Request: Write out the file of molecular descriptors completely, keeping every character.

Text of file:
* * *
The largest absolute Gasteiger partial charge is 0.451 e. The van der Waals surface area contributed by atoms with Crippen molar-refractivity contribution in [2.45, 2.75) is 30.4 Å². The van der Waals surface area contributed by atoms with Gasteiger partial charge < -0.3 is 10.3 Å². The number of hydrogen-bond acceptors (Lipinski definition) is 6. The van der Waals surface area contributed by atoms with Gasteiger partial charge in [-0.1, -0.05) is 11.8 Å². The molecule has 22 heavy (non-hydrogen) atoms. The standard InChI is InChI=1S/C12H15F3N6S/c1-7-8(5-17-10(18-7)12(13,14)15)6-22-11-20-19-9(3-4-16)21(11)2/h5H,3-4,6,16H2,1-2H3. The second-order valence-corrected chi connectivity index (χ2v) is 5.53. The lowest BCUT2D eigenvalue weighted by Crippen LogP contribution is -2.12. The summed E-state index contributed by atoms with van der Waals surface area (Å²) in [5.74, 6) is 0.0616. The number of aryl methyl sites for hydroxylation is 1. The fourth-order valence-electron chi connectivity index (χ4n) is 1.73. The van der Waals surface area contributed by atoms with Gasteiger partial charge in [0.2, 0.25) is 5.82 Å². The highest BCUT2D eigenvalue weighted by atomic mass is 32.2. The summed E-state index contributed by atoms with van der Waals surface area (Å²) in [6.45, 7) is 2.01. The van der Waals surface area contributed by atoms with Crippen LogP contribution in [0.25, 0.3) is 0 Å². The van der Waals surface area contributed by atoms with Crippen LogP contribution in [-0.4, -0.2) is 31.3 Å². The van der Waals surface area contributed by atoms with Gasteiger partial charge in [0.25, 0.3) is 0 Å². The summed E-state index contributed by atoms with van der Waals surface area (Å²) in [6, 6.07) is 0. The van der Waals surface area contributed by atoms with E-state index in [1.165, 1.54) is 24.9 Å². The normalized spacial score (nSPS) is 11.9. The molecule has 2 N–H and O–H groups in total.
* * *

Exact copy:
The largest absolute Gasteiger partial charge is 0.451 e. The van der Waals surface area contributed by atoms with Crippen molar-refractivity contribution in [2.45, 2.75) is 30.4 Å². The van der Waals surface area contributed by atoms with Gasteiger partial charge < -0.3 is 10.3 Å². The number of hydrogen-bond acceptors (Lipinski definition) is 6. The van der Waals surface area contributed by atoms with Gasteiger partial charge in [-0.1, -0.05) is 11.8 Å². The molecule has 22 heavy (non-hydrogen) atoms. The standard InChI is InChI=1S/C12H15F3N6S/c1-7-8(5-17-10(18-7)12(13,14)15)6-22-11-20-19-9(3-4-16)21(11)2/h5H,3-4,6,16H2,1-2H3. The second-order valence-corrected chi connectivity index (χ2v) is 5.53. The lowest BCUT2D eigenvalue weighted by Crippen LogP contribution is -2.12. The summed E-state index contributed by atoms with van der Waals surface area (Å²) in [5.74, 6) is 0.0616. The number of aryl methyl sites for hydroxylation is 1. The fourth-order valence-electron chi connectivity index (χ4n) is 1.73. The van der Waals surface area contributed by atoms with Gasteiger partial charge in [0.2, 0.25) is 5.82 Å². The highest BCUT2D eigenvalue weighted by atomic mass is 32.2. The summed E-state index contributed by atoms with van der Waals surface area (Å²) in [6.45, 7) is 2.01. The van der Waals surface area contributed by atoms with Crippen LogP contribution in [0.25, 0.3) is 0 Å². The van der Waals surface area contributed by atoms with Crippen LogP contribution in [-0.4, -0.2) is 31.3 Å². The van der Waals surface area contributed by atoms with Gasteiger partial charge in [0.25, 0.3) is 0 Å². The summed E-state index contributed by atoms with van der Waals surface area (Å²) in [6, 6.07) is 0. The van der Waals surface area contributed by atoms with E-state index in [1.165, 1.54) is 24.9 Å². The normalized spacial score (nSPS) is 11.9. The molecule has 2 N–H and O–H groups in total.